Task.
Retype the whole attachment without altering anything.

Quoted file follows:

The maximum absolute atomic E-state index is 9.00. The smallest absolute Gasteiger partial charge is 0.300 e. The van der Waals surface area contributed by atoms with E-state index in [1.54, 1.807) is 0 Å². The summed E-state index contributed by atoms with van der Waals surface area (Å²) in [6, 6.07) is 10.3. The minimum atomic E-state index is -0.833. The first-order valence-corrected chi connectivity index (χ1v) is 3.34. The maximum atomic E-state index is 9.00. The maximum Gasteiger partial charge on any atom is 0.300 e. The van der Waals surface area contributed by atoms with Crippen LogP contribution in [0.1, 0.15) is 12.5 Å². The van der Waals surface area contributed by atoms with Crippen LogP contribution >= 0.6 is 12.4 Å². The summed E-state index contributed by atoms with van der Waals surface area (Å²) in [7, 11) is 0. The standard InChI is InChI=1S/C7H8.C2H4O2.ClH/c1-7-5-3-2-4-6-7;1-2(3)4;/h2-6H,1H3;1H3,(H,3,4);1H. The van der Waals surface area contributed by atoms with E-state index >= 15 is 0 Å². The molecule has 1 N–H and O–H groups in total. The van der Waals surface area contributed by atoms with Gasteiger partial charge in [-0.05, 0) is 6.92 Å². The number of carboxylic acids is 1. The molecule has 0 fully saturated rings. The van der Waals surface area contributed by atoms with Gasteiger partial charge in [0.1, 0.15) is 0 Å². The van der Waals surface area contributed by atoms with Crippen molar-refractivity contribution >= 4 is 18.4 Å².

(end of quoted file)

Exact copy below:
The maximum absolute atomic E-state index is 9.00. The smallest absolute Gasteiger partial charge is 0.300 e. The van der Waals surface area contributed by atoms with E-state index in [1.54, 1.807) is 0 Å². The summed E-state index contributed by atoms with van der Waals surface area (Å²) in [6, 6.07) is 10.3. The minimum atomic E-state index is -0.833. The first-order valence-corrected chi connectivity index (χ1v) is 3.34. The maximum atomic E-state index is 9.00. The maximum Gasteiger partial charge on any atom is 0.300 e. The van der Waals surface area contributed by atoms with Crippen LogP contribution in [0.1, 0.15) is 12.5 Å². The van der Waals surface area contributed by atoms with Crippen LogP contribution >= 0.6 is 12.4 Å². The summed E-state index contributed by atoms with van der Waals surface area (Å²) in [7, 11) is 0. The standard InChI is InChI=1S/C7H8.C2H4O2.ClH/c1-7-5-3-2-4-6-7;1-2(3)4;/h2-6H,1H3;1H3,(H,3,4);1H. The van der Waals surface area contributed by atoms with E-state index >= 15 is 0 Å². The molecule has 1 N–H and O–H groups in total. The van der Waals surface area contributed by atoms with Gasteiger partial charge in [-0.05, 0) is 6.92 Å². The number of carboxylic acids is 1. The molecule has 0 fully saturated rings. The van der Waals surface area contributed by atoms with Gasteiger partial charge in [0.1, 0.15) is 0 Å². The van der Waals surface area contributed by atoms with Crippen molar-refractivity contribution >= 4 is 18.4 Å².